18.5 Million Californians' Personal Data Exposed in 2013

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California Attorney General Kamala Harris recently released the second annual California Data Breach Report [PDF], which details the 167 data breaches disclosed in 2013 that exposed 18.5 million California residents' personal information.

That's an increase of more than 600 percent from 2012, which saw 2.5 million Californians affected by data breaches.

According to the report, the massive increase was largely due to the Target and LivingSocial breaches, each of which exposed approximately 7.5 million Californians' personal data.

The total number of data breaches reported to the California attorney general's office increased by 28 percent, from 131 in 2012 to 167 in 2013.

"We are increasingly adopting technology that is putting our data in systems that are ripe for penetration," Harris told the New York Times. "We have not sufficiently inoculated ourselves. The bad guys have figured out where the vulnerabilities are and learned there is much to be profited and gained from exploiting them."

Fifty-three percent of all data breaches in 2013 were caused by computer intrusions such as malware and hacking; 26 percent were caused by the loss or theft of laptops or other devices holding unencrypted personal data; 18 percent were caused by unintentional errors; and 4 percent were caused by intentional misuse.

Breaches caused by malware and hacking caused fully 93 percent of all compromised records.

And these breaches can have a significant financial impact -- the Ponemon Institute's 2014 Cost of Cyber Crime Study found that the annualized cost of cybercrime in the U.S. has reached $12.7 million per organization.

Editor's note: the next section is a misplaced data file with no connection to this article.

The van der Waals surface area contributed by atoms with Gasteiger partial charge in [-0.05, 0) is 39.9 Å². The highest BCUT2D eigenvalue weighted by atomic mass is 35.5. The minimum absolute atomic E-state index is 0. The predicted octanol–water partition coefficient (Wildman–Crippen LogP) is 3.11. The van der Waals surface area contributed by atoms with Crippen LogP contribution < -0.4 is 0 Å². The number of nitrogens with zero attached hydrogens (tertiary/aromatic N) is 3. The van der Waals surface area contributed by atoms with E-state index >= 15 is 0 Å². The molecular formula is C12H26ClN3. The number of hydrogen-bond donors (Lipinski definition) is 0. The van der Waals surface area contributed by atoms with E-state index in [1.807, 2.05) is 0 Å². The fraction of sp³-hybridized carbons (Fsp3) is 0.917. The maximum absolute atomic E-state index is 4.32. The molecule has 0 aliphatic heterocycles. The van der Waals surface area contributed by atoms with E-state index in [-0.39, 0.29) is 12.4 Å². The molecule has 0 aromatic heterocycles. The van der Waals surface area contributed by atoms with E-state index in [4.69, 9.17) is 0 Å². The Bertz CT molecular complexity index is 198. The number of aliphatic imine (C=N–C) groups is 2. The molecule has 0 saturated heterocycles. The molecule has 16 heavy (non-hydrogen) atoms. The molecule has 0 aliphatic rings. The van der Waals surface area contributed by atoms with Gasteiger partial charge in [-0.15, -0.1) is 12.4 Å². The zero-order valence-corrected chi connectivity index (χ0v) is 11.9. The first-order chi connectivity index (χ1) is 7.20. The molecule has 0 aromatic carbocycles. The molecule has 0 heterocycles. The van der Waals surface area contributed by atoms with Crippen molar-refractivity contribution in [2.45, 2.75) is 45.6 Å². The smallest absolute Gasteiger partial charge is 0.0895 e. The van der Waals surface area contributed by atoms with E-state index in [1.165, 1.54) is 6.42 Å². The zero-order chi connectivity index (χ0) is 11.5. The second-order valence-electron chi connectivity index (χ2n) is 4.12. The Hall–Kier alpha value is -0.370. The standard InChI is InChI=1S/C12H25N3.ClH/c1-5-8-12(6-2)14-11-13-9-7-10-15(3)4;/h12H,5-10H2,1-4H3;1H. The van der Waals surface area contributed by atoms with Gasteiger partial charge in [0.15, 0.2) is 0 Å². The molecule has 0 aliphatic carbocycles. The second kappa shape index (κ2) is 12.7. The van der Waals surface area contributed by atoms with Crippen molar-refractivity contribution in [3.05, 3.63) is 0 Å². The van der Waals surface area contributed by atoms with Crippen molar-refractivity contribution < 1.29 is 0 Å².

Harris' report urges the healthcare industry to use strong encryption to protect medical information on laptops and other portable devices, and to consider encryption for desktop computers.

For retailers, the report recommends updating point-of-sale terminals so they're chip-enabled; encrypting payment card data from the point of capture until completion of transaction confirmation; implementing appropriate tokenization solutions to devalue payment card data; and responding promptly to breaches that occur in retail systems.

"Data breaches pose a serious threat to the privacy, finances and personal security of California consumers," Harris said in a statement. "The fight against these kind of cybercrimes requires the use of innovative strategies by government and the private sector to protect our state's consumers and businesses."

"I strongly encourage more use of encryption to significantly reduce the risk of data breaches," Harris added.

The full report, which offers detailed recommendations for all industry sectors, is available here.

A recent eSecurity Planet article offered advice on how to respond to a data breach, from conducting a security audit to consulting with data privacy counsel.